I’ve read the ideal cadence for climbing is around 80. Personally, I’m a lower cadence rider and like to grind it out uphill. But I have learned to spin more which has helped me be able to accelerate and change pace throughout the climb. A couple tips on improving your cadence uphill is to focus on a tight core and keeping the legs loose and rotating smoothly. Another technique I use is to visualize how the world tour riders climb. You’ve watched the races and gawked at how effortlessly they appear to float up the category climbs; practice replicating that pedal stroke! My final cadence tip is to always go one gear easier than you really want to be in. At least for a grinder like me, that tip helps me from over doing it.
This is something I’ve worked / am working on recently. I tend to get very excited for a climb and take off at the base, only to feel fatigue set in halfway up and be caught by other riders. Think of the effort as a negative split; start out slightly slower than your goal pace/ effort and work up to your goal in the middle and beyond it to finish the climb. Using power can help you keep the effort in check and try to keep a steady output for the entire climb. If you don’t have power, perceived exertion is your next best metric to become very aware of. Basically, make sure you have good energy throughout the climb, aiming to have a little gas left in the tank at the top.
If you want to have your best climb, do it again and again and again. This repetition helps you become familiar with the route. Before even climbing it, head to Strava and recon the length, grade and profile. You can also scope out the top times and use those as a goal of what is possible on that given stretch. Next, go climb it, but take the first time slowly and pay close attention to where things pitch up, level out, the best line to take around turns, etc. Next time up, give it a solid, but not max effort and pay attention to where you can save watts and be more efficient; when to sit/stand, when to change gears, when you have a moment to drink or eat, etc. Once you know the climb, let loose!! Charge up that hill using all your gained familiarity and knowledge of how to make that climb yours. A great example of this was when I fixated on the French segment Villard Riculas, a 5.5 miles climb that averages 7%. I rode it 4 times before getting my PR and stealing the QOM from climbing powerhouse Emma Pooley by a mere 12 seconds.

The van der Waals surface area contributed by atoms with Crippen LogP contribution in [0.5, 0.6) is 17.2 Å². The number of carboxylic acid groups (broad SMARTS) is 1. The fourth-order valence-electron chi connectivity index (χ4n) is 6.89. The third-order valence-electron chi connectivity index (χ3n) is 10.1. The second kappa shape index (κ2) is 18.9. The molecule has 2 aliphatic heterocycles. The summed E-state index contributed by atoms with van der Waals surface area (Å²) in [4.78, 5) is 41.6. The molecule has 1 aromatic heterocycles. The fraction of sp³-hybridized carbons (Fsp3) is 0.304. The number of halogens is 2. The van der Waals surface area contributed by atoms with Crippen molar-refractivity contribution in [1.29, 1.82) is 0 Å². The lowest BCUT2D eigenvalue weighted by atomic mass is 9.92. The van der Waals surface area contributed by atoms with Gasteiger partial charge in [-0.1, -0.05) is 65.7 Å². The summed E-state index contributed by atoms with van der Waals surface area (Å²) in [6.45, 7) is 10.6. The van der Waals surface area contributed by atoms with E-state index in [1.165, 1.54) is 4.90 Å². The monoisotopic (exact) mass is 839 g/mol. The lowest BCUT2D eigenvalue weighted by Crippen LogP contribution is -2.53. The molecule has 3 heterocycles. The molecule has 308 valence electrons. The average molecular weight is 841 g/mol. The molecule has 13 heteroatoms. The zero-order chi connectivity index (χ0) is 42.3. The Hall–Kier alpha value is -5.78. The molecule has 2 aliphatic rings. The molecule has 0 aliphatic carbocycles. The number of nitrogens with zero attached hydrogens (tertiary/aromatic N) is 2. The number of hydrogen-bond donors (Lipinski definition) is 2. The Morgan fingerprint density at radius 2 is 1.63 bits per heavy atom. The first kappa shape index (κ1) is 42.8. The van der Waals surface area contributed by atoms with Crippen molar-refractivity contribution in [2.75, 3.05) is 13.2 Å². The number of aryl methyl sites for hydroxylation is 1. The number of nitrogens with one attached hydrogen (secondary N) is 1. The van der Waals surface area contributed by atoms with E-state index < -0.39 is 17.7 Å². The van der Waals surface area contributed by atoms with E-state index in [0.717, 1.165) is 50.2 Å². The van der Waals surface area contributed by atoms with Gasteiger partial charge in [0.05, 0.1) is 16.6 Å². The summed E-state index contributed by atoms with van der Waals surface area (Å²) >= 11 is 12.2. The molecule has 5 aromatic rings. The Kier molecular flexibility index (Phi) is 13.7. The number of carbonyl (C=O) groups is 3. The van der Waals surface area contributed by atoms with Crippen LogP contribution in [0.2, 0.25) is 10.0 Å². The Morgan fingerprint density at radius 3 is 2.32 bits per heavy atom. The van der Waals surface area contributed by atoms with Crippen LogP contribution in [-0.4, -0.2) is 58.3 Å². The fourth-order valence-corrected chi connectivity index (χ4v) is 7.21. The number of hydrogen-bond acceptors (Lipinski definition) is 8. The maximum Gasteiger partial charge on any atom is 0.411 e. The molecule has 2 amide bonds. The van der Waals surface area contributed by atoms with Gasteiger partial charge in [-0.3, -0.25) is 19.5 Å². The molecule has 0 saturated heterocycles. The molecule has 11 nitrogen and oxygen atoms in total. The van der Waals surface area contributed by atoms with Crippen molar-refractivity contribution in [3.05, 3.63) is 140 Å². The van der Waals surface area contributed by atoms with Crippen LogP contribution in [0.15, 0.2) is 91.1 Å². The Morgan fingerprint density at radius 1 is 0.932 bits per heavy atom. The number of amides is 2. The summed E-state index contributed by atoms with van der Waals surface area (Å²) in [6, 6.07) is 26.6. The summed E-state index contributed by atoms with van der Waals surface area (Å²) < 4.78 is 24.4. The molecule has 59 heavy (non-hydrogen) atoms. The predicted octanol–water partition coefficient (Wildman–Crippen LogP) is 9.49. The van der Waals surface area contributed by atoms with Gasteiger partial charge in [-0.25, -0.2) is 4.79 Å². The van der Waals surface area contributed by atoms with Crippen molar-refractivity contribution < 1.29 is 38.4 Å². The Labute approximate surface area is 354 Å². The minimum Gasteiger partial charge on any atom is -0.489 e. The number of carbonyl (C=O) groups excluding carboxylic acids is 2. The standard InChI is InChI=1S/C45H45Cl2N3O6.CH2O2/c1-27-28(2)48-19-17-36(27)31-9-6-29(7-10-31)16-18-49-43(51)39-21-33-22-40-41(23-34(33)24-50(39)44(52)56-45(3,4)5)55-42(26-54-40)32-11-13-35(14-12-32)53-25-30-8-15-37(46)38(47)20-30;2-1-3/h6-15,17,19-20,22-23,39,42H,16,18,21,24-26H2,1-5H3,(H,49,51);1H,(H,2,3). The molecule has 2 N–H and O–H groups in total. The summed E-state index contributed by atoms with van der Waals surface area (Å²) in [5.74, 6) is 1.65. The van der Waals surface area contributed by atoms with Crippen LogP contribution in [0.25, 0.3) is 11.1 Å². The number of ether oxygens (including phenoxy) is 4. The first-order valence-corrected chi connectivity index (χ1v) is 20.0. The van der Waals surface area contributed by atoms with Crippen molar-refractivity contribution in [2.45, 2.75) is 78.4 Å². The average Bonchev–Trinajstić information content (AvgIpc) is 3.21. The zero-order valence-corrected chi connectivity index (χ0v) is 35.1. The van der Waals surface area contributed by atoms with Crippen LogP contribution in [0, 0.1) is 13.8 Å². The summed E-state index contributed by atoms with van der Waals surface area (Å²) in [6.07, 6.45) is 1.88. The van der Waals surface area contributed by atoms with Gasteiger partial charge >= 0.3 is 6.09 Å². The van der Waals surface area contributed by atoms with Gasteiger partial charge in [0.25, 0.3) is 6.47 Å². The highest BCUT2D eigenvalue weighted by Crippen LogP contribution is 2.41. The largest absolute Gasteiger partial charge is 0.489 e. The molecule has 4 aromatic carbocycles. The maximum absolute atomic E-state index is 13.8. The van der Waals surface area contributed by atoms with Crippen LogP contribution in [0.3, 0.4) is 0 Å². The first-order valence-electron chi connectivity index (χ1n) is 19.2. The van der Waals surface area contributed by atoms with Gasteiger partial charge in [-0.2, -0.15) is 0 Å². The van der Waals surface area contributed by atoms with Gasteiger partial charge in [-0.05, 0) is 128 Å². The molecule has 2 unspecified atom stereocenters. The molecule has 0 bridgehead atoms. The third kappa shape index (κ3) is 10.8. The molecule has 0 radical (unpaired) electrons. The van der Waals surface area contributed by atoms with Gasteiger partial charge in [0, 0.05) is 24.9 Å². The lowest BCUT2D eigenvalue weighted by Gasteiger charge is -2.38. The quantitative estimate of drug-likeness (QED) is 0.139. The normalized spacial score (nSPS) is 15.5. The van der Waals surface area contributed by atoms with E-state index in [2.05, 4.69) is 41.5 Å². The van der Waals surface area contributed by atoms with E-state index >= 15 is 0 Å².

With any endurance venture, mental attitude is important. Climbing is slow and painful which can take a mental toll. I find it helpful to put headphones in for a long climb and play a power mix of songs. If headphones aren’t your thing, try repeating a positive phrase or thought. It is helpful during long climbs to focus on a section at a time such as getting to the next mile marker or switchback. Also, do not forget to look around! Climbing provides the best views cycling can offer and going uphill gives you the chance to take a deep breath, look around and appreciate being outside.
My most memorable climby rides:
Taiwan KOM is the longest paved climb in the world at 66 miles and over 11,000 ft.
France with Friends included this epic ride of 120 miles & 15,000ft of climbing including the Croix de Fer, Col du Telegraph, and Galibier.
Pain Cave aka Piancavallo - I didn’t have a power meter yet, and was just learning to embrace my climbing for this beautiful ride of three Italian mountains – 60 miles and 12k ft.
Kitt Peak located outside Tucson AZ is my favorite American climb.